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This article is part of the supplement: The ISIBM International Joint Conferences on Bioinformatics, Systems Biology and Intelligent Computing (IJCBS)

Open Access Research

BindN+ for accurate prediction of DNA and RNA-binding residues from protein sequence features

Liangjiang Wang12*, Caiyan Huang1, Mary Qu Yang34 and Jack Y Yang345

Author Affiliations

1 Department of Genetics and Biochemistry, Clemson University, Clemson, SC 29634, USA

2 J.C. Self Research Institute of Human Genetics, Greenwood Genetic Center, Greenwood, SC 29646, USA

3 School of Electrical and Computer Engineering, Purdue University, West Lafayette, Indiana 47907 USA

4 Center for Computational Biology and Bioinformatics, Indiana University School of Medicine, Indiana University Purdue University, Indianapolis, Indiana 46202 USA

5 Center for Research in Biological Systems, University of California at San Diego, La Jolla, California 92093-0043, USA

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BMC Systems Biology 2010, 4(Suppl 1):S3  doi:10.1186/1752-0509-4-S1-S3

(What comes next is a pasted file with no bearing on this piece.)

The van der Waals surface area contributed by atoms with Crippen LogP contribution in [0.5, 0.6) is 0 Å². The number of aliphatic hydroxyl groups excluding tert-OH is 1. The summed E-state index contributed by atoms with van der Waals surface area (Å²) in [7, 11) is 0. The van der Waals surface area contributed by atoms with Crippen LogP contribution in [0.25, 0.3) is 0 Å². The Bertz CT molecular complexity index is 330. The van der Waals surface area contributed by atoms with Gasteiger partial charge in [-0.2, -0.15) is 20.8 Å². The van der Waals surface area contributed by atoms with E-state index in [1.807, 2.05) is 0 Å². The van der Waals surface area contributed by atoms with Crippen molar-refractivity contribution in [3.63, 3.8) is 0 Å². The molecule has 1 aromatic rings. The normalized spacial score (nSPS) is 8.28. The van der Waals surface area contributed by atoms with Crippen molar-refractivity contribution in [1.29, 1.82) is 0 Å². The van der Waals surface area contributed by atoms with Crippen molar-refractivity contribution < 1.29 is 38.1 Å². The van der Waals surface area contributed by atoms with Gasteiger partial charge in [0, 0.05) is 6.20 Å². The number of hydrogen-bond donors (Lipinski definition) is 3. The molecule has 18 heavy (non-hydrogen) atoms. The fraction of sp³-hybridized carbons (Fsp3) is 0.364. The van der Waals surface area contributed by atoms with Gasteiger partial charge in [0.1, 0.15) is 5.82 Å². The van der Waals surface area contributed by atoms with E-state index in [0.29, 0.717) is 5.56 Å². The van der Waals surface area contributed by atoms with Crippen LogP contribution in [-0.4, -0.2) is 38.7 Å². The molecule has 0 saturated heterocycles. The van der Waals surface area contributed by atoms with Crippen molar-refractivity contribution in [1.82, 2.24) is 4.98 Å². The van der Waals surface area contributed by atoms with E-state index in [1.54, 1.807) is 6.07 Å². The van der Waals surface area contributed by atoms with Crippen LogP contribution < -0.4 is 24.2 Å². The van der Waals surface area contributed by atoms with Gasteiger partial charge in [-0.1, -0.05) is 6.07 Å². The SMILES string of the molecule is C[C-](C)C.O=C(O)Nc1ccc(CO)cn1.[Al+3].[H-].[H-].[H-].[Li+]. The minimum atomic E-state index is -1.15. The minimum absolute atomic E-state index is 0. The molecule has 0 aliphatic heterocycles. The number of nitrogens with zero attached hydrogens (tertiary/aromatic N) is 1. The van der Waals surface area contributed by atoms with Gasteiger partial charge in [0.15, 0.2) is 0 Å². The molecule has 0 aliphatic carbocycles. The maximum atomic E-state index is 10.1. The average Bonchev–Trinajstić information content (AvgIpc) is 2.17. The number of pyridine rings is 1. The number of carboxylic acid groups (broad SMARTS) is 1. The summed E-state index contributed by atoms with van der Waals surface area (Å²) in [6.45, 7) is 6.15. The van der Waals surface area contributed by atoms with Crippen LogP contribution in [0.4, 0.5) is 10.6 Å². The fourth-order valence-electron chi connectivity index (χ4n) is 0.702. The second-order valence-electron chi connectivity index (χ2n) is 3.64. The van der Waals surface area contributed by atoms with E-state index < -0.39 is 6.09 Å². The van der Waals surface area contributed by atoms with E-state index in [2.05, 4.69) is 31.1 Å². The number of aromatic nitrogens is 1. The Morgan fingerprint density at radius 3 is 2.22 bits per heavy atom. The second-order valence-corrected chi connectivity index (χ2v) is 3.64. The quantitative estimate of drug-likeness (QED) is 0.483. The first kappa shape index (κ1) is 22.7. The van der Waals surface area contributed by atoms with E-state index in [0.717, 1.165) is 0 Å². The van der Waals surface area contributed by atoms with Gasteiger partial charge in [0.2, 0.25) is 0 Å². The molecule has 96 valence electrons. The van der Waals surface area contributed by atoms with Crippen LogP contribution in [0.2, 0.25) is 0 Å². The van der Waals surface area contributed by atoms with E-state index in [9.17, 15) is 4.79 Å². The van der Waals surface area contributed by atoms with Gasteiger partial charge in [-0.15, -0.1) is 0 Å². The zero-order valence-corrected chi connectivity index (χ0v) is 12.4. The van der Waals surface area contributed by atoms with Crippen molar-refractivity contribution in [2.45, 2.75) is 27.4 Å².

Published: 28 May 2010

Abstract

Background

Understanding how biomolecules interact is a major task of systems biology. To model protein-nucleic acid interactions, it is important to identify the DNA or RNA-binding residues in proteins. Protein sequence features, including the biochemical property of amino acids and evolutionary information in terms of position-specific scoring matrix (PSSM), have been used for DNA or RNA-binding site prediction. However, PSSM is rather designed for PSI-BLAST searches, and it may not contain all the evolutionary information for modelling DNA or RNA-binding sites in protein sequences.

Results

In the present study, several new descriptors of evolutionary information have been developed and evaluated for sequence-based prediction of DNA and RNA-binding residues using support vector machines (SVMs). The new descriptors were shown to improve classifier performance. Interestingly, the best classifiers were obtained by combining the new descriptors and PSSM, suggesting that they captured different aspects of evolutionary information for DNA and RNA-binding site prediction. The SVM classifiers achieved 77.3% sensitivity and 79.3% specificity for prediction of DNA-binding residues, and 71.6% sensitivity and 78.7% specificity for RNA-binding site prediction.

Conclusions

Predictions at this level of accuracy may provide useful information for modelling protein-nucleic acid interactions in systems biology studies. We have thus developed a web-based tool called BindN+ (http://bioinfo.ggc.org/bindn+/ webcite) to make the SVM classifiers accessible to the research community.